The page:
Veeramanikandan, Shruthi and Samir represent a small but growing community of people who believe in investing their time in doing something productive rather than regularly depositing a major chunk of their earnings in various investments such as systematic investment plans (SIPs), recurring deposits, fixed deposits or real estate.

One thing that these people have in common is that they are determined to live a life that they choose, without succumbing to societal pressures of taking up a 9 to 5 job to eke out a living.

Abhinav Shankarnarayanan, a business development manager at an Auroville-based non-profit organisation, tried out the corporate life and dropped it for something less monotonous. He says that while his bank account was getting filled, he didn’t feel like he was making a difference and there wasn’t a sense of satisfaction in what he was doing. As he was passionate about Ultimate frisbee, he found a job that allows him to pursue that.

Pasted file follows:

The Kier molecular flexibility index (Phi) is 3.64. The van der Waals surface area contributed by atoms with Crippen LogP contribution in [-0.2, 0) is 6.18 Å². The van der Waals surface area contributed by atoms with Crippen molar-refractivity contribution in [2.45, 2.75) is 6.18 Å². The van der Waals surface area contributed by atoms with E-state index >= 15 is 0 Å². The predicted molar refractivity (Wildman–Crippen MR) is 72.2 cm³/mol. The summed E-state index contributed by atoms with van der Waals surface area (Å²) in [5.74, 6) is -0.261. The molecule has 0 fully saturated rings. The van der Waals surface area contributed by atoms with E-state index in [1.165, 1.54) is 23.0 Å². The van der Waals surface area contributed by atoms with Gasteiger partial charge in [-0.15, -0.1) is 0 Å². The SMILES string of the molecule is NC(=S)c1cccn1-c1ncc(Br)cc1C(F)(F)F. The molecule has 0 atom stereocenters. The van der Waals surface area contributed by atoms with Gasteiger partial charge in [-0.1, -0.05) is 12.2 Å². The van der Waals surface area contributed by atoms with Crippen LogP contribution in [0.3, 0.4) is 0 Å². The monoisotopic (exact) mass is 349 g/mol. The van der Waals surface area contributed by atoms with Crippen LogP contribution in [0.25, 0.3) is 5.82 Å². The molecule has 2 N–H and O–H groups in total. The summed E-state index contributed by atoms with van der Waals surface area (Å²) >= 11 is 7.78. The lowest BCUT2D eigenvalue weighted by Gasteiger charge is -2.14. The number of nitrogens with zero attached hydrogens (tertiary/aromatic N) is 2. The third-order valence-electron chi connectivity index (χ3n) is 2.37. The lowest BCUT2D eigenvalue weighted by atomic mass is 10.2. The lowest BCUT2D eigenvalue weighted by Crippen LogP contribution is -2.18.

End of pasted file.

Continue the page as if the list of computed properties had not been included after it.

Source: Deloitte Global Millennial Survey 2019

Future plans

Living by the motto ‘one day at a time’, this community focuses on a day’s chores. Many do not believe in planning for the future. “I don’t have a future plan. According to me, plans always have some glitches. That’s why I don’t plan but just face all the circumstances on the go,” says Prasanth Baskaran, another Chennai-based graffiti artist.

“At the end of the day, I want to be a good artist. Right now, whatever I need, I get it. If I want something else, I will work for that. I don’t have set goals of buying a house or car and living a luxurious life,” says Veeramanikandan.

A shift in priorities